Breckinridge's advocacy on behalf of both women's rights and social justice remains salient on the centennial of the 19th Amendment.

Tennessee was the 36th state to ratify the 19th Amendment, granting many—but not all— American women the right to vote, on August 18, 1920. The Amendment was certified into the United States Constitution on August 26, 1920, but it would be several decades before African American, Asian American, and Native American women were able to exercise the right to vote. In light of contemporary voter suppression measures and escalating police brutality against people of color, Breckinridge's insistence on upholding the civil rights of all must continue to inform American activism.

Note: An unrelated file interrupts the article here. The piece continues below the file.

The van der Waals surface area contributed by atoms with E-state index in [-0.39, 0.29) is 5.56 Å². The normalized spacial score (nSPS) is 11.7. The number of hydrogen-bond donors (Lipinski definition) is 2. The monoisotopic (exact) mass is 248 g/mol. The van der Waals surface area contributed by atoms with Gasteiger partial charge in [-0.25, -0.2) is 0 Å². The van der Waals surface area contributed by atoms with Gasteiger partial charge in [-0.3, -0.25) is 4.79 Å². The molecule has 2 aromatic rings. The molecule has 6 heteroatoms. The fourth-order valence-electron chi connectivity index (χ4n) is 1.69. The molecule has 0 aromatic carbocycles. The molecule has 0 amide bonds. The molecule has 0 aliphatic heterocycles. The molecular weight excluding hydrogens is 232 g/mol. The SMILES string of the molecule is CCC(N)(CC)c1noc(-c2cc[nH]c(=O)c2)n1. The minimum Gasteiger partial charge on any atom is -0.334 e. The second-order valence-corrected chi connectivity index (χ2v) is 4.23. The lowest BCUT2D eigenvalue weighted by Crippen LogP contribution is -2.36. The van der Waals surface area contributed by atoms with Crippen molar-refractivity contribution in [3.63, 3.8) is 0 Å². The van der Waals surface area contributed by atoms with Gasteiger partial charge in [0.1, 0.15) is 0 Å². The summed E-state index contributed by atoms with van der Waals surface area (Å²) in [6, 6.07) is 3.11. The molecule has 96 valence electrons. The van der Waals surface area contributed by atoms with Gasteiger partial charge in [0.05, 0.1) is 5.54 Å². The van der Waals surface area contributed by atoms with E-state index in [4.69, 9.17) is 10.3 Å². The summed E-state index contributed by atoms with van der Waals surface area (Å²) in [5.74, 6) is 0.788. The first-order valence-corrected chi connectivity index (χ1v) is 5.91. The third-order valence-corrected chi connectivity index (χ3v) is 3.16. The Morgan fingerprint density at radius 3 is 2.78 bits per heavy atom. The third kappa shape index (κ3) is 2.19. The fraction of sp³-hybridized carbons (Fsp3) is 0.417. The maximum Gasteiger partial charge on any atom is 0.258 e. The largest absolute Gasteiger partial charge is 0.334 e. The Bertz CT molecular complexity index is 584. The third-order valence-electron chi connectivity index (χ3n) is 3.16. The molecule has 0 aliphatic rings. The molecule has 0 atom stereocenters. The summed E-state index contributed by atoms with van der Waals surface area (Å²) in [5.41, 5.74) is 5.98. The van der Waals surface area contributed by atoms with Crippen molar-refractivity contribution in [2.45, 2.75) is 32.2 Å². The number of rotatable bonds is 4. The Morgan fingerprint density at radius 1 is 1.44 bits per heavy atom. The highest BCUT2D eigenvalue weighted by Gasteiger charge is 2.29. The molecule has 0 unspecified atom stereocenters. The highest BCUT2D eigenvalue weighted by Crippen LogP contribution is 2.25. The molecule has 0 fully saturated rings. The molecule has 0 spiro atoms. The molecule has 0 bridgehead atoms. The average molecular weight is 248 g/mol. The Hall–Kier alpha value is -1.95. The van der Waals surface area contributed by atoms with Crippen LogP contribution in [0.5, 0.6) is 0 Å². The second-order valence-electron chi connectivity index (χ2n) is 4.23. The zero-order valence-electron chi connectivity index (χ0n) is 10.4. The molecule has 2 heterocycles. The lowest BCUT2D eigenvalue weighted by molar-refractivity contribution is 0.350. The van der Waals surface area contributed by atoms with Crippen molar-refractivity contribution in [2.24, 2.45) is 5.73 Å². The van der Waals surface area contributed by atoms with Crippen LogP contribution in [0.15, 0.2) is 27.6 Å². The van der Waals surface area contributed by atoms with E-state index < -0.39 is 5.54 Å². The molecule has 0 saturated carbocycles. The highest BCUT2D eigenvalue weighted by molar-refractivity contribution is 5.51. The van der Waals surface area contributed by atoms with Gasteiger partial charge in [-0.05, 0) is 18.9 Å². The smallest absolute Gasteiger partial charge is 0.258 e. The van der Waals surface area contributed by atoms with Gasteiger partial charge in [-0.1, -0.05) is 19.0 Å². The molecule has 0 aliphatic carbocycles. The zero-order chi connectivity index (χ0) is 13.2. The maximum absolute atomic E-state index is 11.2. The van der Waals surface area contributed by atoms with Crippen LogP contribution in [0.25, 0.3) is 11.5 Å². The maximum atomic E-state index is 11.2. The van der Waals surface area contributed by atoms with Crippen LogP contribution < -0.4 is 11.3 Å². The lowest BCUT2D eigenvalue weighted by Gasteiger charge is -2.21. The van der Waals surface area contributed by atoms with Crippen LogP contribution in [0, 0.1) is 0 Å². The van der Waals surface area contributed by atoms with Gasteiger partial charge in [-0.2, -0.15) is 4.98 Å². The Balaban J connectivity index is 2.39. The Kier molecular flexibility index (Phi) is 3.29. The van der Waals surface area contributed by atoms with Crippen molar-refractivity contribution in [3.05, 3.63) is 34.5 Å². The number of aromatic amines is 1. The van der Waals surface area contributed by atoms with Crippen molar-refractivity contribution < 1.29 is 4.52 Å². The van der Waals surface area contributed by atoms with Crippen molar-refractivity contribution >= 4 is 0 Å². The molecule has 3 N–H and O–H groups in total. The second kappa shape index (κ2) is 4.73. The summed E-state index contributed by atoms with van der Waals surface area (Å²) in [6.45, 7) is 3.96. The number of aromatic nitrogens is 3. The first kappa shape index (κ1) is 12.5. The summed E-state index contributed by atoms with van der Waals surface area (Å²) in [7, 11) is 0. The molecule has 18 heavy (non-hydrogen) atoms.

-- Anya Jabour, Regents Professor of History at the University of Montana and author of Sophonisba Breckinridge: Championing Women's Activism in Modern America

Photos: University of Chicago Library, Special Collections Research Center. Top: apf1-02253 Bottom: apf1-02238. Home page: apf1-02252.


Sophonisba Breckinridge

For Professor Sophonisba Breckinridge, professional education, research into social problems, and direct work on behalf of the social services all advanced a single objective—the betterment of the welfare program so that the vulnerable in our society might lead richer lives.